Cybersecurity Breach Hits Australian Financial Firm Perpetual Digital

Perpetual Hit by Third-Party Security Breach

In a recent turn of events, Perpetual, a renowned financial services provider in Australia, has been hit by a third-party security breach. This incident has led to the compromise of a limited amount of personal data and has affected approximately 45,000 clients. Consequently, the company’s myPerpetual services were taken offline.

Upon discovering the breach, Perpetual promptly disconnected its services from the third-party provider. However, it is anticipated that unauthorised users may have accessed client data during the breach. While some systems have been restored, the myPerpetual platform, a crucial tool for investments and pension payments, remains offline as the financial year draws to a close.

Perpetual’s Response

Perpetual issued a statement on its website, explaining the situation:

“We experienced an extended outage due to an IT security incident. This incident occurred in a unit registry system provided by a third party, affecting some of Perpetual’s funds. For the safety and security of our clients and systems, we disconnected from the third party’s system when we became aware of the incident. We are currently working with the registry provider to rebuild the system as quickly as possible in a new, secure environment.”

The company places utmost importance on the privacy and security of its clients’ personal information. Although sensitive client data remains secure and encrypted, unfortunately, a limited amount of personal information has been compromised.

Compromised Personal Information

The accessed personal information includes contact details such as first names, surnames, and addresses, along with some unlinked bank accounts. The company has clarified that these bank accounts are not linked to the contact information that was also accessed.

Perpetual’s investigation revealed two separate and unrelated files that may have been compromised. One file contained names and addresses, while the other contained unlinked bank account details. It would be challenging to match these bank account details with the names and addresses in the first file.

Assurance of Customer Investment Security

Despite the breach, Perpetual assures that customer investments remain safe and secure. These investments are held “in custody by a separate independent global custodian not related to the impacted unit registry provider’s system.” All internal systems used for trading are also separate from the affected unit registry provider’s system.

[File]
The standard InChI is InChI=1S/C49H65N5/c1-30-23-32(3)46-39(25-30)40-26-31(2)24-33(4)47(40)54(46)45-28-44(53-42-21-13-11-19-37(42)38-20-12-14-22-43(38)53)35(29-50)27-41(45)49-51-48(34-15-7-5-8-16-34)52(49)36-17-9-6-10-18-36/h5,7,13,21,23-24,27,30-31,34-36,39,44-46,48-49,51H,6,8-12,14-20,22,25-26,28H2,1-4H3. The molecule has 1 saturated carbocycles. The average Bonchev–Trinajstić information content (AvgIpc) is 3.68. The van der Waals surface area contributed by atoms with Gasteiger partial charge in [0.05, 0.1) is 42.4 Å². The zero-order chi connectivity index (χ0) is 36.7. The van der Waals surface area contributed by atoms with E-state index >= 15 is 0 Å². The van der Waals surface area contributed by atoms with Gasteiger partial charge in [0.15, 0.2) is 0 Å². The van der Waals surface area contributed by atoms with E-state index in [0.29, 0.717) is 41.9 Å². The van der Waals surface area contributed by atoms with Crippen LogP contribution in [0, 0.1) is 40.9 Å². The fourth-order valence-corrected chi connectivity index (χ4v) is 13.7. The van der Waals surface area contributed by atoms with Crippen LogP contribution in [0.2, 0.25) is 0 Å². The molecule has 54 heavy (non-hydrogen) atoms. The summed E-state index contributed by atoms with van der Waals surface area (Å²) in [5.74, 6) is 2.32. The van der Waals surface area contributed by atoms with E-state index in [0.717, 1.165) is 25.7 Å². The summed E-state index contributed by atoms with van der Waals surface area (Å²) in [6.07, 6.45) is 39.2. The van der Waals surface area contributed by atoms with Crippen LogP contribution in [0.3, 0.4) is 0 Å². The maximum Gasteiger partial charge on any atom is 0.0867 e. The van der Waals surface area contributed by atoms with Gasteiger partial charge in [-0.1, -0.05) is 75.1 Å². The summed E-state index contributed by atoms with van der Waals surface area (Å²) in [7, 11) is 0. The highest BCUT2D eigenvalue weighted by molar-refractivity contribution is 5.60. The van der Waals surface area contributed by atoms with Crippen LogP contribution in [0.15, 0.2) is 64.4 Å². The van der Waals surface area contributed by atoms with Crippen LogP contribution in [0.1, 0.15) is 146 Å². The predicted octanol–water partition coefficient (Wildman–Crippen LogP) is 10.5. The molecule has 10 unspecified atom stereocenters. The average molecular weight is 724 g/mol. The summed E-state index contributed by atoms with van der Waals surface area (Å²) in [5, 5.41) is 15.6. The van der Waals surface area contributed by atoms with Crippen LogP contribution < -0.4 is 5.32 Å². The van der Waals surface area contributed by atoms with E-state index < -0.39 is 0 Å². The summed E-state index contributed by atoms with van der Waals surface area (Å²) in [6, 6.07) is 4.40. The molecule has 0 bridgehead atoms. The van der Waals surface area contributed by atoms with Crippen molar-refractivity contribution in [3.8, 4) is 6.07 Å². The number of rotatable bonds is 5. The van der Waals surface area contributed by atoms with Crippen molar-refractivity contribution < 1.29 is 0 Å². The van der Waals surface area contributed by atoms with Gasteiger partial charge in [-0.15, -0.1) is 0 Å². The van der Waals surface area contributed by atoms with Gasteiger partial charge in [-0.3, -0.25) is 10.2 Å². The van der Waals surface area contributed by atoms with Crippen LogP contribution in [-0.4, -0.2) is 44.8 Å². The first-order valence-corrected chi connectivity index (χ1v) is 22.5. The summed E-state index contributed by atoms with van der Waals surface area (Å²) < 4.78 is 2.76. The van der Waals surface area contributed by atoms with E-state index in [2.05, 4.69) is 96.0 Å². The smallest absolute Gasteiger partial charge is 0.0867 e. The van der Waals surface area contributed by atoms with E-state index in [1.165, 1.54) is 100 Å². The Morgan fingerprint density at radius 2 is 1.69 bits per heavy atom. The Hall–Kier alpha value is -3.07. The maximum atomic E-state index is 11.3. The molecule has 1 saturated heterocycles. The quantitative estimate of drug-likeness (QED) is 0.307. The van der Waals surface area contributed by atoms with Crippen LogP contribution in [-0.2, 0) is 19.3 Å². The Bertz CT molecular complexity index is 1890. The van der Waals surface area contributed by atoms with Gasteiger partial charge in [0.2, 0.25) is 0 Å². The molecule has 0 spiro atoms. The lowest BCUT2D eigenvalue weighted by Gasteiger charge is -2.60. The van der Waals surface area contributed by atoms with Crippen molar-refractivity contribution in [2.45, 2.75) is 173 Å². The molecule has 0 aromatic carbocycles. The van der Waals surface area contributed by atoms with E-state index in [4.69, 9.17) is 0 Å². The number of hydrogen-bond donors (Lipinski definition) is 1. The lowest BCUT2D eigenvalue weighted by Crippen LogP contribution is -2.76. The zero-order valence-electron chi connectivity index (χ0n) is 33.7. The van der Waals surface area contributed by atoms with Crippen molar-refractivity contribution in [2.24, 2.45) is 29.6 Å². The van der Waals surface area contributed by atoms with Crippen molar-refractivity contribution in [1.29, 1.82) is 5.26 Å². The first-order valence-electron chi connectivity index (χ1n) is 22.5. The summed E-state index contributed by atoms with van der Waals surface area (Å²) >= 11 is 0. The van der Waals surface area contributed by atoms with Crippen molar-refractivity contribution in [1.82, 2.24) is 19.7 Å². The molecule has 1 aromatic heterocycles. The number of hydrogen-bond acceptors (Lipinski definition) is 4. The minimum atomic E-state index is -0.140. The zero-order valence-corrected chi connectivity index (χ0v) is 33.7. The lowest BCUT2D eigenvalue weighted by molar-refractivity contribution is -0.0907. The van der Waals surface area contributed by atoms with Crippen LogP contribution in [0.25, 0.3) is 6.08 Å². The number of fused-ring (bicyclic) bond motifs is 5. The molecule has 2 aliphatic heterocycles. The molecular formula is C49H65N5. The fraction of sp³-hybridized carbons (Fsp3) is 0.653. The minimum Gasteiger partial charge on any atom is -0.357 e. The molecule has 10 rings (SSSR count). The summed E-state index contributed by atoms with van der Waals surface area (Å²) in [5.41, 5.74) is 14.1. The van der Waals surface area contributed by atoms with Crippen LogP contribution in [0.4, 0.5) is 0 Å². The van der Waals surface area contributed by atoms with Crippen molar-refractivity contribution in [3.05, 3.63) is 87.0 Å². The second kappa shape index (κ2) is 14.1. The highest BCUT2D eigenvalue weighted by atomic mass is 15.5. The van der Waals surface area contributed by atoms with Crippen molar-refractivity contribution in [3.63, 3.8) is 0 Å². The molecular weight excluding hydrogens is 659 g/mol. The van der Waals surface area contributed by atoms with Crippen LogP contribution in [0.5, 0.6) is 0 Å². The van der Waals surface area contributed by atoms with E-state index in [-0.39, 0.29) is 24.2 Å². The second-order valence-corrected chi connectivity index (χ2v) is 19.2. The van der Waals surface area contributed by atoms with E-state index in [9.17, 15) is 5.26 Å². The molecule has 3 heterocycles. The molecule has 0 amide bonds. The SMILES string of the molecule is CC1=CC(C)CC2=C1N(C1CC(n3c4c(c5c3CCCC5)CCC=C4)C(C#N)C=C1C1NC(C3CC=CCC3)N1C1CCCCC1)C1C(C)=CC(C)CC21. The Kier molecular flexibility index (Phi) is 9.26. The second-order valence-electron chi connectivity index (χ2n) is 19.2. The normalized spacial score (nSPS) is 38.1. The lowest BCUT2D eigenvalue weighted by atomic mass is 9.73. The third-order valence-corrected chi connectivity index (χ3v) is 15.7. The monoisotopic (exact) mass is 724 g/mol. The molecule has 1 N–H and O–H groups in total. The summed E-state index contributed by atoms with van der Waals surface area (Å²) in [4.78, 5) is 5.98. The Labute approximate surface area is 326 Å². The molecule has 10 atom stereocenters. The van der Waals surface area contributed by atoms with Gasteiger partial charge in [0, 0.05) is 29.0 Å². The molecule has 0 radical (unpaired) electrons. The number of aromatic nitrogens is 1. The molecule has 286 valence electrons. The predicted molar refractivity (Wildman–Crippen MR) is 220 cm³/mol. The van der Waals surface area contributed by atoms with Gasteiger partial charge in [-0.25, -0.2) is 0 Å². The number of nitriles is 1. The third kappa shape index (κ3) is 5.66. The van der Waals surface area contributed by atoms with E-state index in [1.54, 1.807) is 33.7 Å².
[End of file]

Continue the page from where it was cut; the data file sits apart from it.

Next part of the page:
Perpetual is currently reaching out to its clients and providing advice on steps they can take to protect themselves from potential scam activity considering the increasing threat of cybersecurity events.

The financial implications of a cybersecurity breach for an Australian financial services firm like Perpetual can be substantial. The cost of downtime due to such a breach is not just limited to the immediate financial loss from halted operations. It extends to several other areas that can have long-term impacts on the company’s bottom line.

The Costs of Remediation

a. Identifying and rectifying the breach

Firstly, there’s the cost of identifying and rectifying the breach. This involves the expense of IT experts working to secure the system, potential hardware or software upgrades, and the cost of developing and implementing additional security measures to prevent future breaches.

b. Potential loss of business

Secondly, there’s the potential loss of business. During the downtime, clients may not be able to access their accounts, make transactions, or receive services. This disruption can lead to a loss of trust, and in the worst-case scenario, clients may choose to take their business elsewhere. For a financial services firm, which relies heavily on client trust and consistent service, this could result in significant revenue loss.

c. Regulatory fines

Thirdly, there’s the cost of regulatory fines. In Australia, the Notifiable Data Breaches (NDB) scheme under the Privacy Act 1988 mandates that companies must report data breaches that are likely to result in serious harm. Non-compliance can result in hefty fines.

d. Reputational damage

Finally, there’s the cost associated with reputational damage. In the financial services industry, a company’s reputation is paramount. A security breach can cause significant harm to a company’s image, affecting its ability to attract new clients and retain existing ones. The cost of PR efforts to restore the company’s reputation can also be substantial.

While the immediate cost of downtime can be high, the long-term costs associated with a cybersecurity breach can be even more significant for an Australian financial services firm. It underscores the importance of robust cybersecurity measures in this sector.

How Can We Help?

As cybersecurity threats continue to evolve, protecting your business from breaches is more critical than ever. At Evisent, we specialise in providing comprehensive IT security solutions for small to medium businesses in the financial sector. Our team of experts can help safeguard your systems, detect vulnerabilities, and implement robust cybersecurity measures to mitigate risks.

Don’t wait until it’s too late. Contact Evisent today to fortify your business against cyber threats and ensure the safety of your confidential data. Visit our homepage at or call us at 1300 384 736 to schedule a free consultation.

Secure your business with Evisent and stay one step ahead in the battle against cybercrime.